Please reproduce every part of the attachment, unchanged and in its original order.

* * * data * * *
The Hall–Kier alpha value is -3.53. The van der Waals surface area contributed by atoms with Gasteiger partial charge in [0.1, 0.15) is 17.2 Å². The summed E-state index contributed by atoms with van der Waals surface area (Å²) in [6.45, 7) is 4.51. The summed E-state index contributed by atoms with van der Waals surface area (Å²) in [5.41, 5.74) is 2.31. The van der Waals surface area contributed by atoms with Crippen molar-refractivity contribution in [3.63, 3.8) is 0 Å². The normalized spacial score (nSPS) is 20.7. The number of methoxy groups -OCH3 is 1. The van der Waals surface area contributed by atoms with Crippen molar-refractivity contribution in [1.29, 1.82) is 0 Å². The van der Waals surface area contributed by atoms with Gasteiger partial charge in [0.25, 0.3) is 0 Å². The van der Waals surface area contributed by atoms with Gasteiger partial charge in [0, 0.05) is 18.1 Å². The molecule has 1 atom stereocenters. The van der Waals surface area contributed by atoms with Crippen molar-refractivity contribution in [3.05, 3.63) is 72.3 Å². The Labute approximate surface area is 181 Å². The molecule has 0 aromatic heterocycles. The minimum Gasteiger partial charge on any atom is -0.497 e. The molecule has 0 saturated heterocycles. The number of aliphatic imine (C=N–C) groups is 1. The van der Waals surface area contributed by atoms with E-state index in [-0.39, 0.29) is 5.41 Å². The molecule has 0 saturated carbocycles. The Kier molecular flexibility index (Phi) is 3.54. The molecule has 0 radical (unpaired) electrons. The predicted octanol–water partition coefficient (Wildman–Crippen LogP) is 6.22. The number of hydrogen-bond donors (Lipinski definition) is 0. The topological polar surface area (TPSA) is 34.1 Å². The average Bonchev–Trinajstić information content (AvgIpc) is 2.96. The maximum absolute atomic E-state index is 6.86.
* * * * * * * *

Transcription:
The Hall–Kier alpha value is -3.53. The van der Waals surface area contributed by atoms with Gasteiger partial charge in [0.1, 0.15) is 17.2 Å². The summed E-state index contributed by atoms with van der Waals surface area (Å²) in [6.45, 7) is 4.51. The summed E-state index contributed by atoms with van der Waals surface area (Å²) in [5.41, 5.74) is 2.31. The van der Waals surface area contributed by atoms with Crippen molar-refractivity contribution in [3.63, 3.8) is 0 Å². The normalized spacial score (nSPS) is 20.7. The number of methoxy groups -OCH3 is 1. The van der Waals surface area contributed by atoms with Crippen molar-refractivity contribution in [1.29, 1.82) is 0 Å². The van der Waals surface area contributed by atoms with Gasteiger partial charge in [0.25, 0.3) is 0 Å². The van der Waals surface area contributed by atoms with Gasteiger partial charge in [0, 0.05) is 18.1 Å². The molecule has 1 atom stereocenters. The van der Waals surface area contributed by atoms with Crippen molar-refractivity contribution in [3.05, 3.63) is 72.3 Å². The Labute approximate surface area is 181 Å². The molecule has 0 aromatic heterocycles. The minimum Gasteiger partial charge on any atom is -0.497 e. The molecule has 0 saturated heterocycles. The number of aliphatic imine (C=N–C) groups is 1. The van der Waals surface area contributed by atoms with E-state index in [-0.39, 0.29) is 5.41 Å². The molecule has 0 saturated carbocycles. The Kier molecular flexibility index (Phi) is 3.54. The molecule has 0 radical (unpaired) electrons. The predicted octanol–water partition coefficient (Wildman–Crippen LogP) is 6.22. The number of hydrogen-bond donors (Lipinski definition) is 0. The topological polar surface area (TPSA) is 34.1 Å². The average Bonchev–Trinajstić information content (AvgIpc) is 2.96. The maximum absolute atomic E-state index is 6.86.